PADI Dive Centre

What a wonderful trip!


As I was about to qualify as open water diver Conrad announced this trip to the Red Sea… My buddy looked at me, and, even though I do NOT like water, the two of us committed to this trip!  Yes, it is not a typo, yip, I do not like water, but, being a woman older than 50, I am able to enjoy something I do not like!  If it does not make sense, do not worry, proceed reading, the best is yet to come….

When we did our compass work in the advanced training, my buddy, Batie and I managed to get lost every time, and when we did our advanced buoyancy training Conrad was amazed at the number of extra weights we secretly sneaked into my BCD as he unpacked them at Bass lake on the C grid… but, thankfully and eventually we managed to at least do some compass reading exercises and not end up on the wrong side of Bass lake, and we were the proud recipients of our Padi advanced qualifications! 

As the months went by we took every opportunity to exercise our diving skills and Conrad even allowed us two to go on our own unsupervised ‘bus wreck’ dive in Bass… even though Fiona, his very qualified wife told us afterwards she followed our bubbles on the surface with great attention….

So, after three days in Cairo and Luxor we boarded the tour bus to Hurghada… We kind of felt at home with all our luggage travelling on the roof top of the bus, I must add!

Arriving at Hurghada was great, and, it felt like the nitrox was already bubbling in my veins…        

Picture this…. Blue Melody… 18 Aquamania diving fanatics… and 21 Red sea dives….

If you do not have a cup of coffee, or a glass of wine… pause here, get some and settle in….

We went on-board filled with excitement and apprehension…

Amongst the group we had very experienced divers, experienced divers, and then, let’s call it newbies, after all we also have feelings, like me…. Reality dawned on me as we unpacked our kits that evening… and my ‘responsible’ side questioned whether grown-ups really do things like this… after all… with Mr. Google and all the documentaries made, do one really need to go to this length to relax???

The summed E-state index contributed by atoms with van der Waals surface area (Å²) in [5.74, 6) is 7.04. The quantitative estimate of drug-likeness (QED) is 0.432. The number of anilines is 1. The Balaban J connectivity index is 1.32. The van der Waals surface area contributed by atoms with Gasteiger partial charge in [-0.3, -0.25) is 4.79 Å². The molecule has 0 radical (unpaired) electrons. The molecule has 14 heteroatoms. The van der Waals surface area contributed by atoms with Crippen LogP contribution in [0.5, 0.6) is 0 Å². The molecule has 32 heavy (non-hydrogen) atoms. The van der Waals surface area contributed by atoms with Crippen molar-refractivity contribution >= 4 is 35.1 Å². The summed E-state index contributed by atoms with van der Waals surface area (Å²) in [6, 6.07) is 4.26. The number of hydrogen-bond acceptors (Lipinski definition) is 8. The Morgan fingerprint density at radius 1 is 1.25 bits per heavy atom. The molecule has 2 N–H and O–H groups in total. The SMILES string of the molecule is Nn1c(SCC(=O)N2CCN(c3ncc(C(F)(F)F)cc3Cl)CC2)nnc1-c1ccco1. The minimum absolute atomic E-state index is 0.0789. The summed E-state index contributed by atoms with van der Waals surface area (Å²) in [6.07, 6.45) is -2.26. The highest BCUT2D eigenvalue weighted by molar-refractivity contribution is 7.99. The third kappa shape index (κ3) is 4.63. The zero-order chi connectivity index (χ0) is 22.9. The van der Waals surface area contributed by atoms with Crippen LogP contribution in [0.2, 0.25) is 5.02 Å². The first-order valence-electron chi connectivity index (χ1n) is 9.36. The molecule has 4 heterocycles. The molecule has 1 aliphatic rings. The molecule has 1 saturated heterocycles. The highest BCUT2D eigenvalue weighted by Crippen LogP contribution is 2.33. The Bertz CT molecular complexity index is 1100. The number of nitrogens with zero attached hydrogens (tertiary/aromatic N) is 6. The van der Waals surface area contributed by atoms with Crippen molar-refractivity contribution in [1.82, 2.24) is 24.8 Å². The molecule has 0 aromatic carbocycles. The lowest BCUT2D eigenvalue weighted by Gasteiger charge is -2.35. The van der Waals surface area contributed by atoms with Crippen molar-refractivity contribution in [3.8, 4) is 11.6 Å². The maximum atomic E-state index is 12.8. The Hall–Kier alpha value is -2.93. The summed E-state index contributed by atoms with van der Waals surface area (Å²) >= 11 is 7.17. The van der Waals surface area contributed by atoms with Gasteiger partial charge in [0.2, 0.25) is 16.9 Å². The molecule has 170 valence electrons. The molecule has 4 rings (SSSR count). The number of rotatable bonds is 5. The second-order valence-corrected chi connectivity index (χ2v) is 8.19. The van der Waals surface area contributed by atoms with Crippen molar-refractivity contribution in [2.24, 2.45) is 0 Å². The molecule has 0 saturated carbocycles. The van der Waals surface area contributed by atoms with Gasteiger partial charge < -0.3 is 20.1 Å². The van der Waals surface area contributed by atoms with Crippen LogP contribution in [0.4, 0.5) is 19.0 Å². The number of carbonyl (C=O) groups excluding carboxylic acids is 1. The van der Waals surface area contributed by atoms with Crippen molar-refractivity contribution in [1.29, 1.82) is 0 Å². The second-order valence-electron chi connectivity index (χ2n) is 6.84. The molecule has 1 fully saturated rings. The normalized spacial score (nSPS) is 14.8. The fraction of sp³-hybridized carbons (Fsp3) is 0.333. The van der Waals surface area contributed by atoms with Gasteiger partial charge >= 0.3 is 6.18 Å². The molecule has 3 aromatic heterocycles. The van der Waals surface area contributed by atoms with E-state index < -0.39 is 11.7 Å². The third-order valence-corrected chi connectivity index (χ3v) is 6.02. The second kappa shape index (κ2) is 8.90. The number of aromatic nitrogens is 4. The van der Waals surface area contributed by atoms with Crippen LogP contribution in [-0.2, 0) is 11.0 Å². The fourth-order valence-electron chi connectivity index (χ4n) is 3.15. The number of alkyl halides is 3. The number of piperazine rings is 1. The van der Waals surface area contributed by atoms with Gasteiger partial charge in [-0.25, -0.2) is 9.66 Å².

The first rule we learnt, which, as the days went past proved the most valuable… was to, when the bell rang touch one’s hair… If your hair was dry – report for dive brief and put on your wetsuit… if your hair is wet…. Rush to the galley where the most delectable food would be waiting… and if there was a knock on your cabin door… smile, open and accept your morning coffee made to your order!  And, in between…. lounge on the deck or sleep or stare over the most beautiful sea…

We only had to do one thing – jump out of bed, drink coffee, get into gear, dive, and return to the boat, and upon arrival back on board, our beds were made in the most original way possible – either the duvet would resemble a ship, or the pillow would look like someone sleeping in your bed with your sunglasses and hat on, or a pyramid meant for a king and not his mother-in-law. (The latter was usually very small and unimaginative!)  The staff, inclusive of the captain carried us on their hands!

We all passed the evaluation dive at Poseidon Reef with flair.  (I suppose that was why Conrad looked so much more relaxed, because almost all of us grew through the Padi ranks at his hand.)  The dive was dazzling, schools of fish all around, a ray settling on a reef and visibility to simply dream about…

Dive 2 on the Alternatives was a dive with great visibility, amazing schools of fish, and, the story of Nemo and the other small fish going to school seemed to not be a figment of the writer’s imagination, since, and the smaller ones seemed to enjoy swimming, playing, and inquisitively observing rubberized strange looking bubble blowing objects…  

Some of them clearly observed the tourist rule number 1 in Luxor and Cairo… don’t look, don’t look simply continue walking, I mean swimming….  Thus allowing us time to observe them up close.   

I must say, it is amasing to float or glide as if suspended in air with landscapes decorated in coral and all kinds of differently coloured see plants and weeds as far as the eye can see.  Fish, similar to humans queuing at different spots, some lying in wait all by themselves, others actively servicing their coral made flat or cave.  I wondered whilst doing nothing else but hang, whether this was how God daily observed us humans going about our daily chores….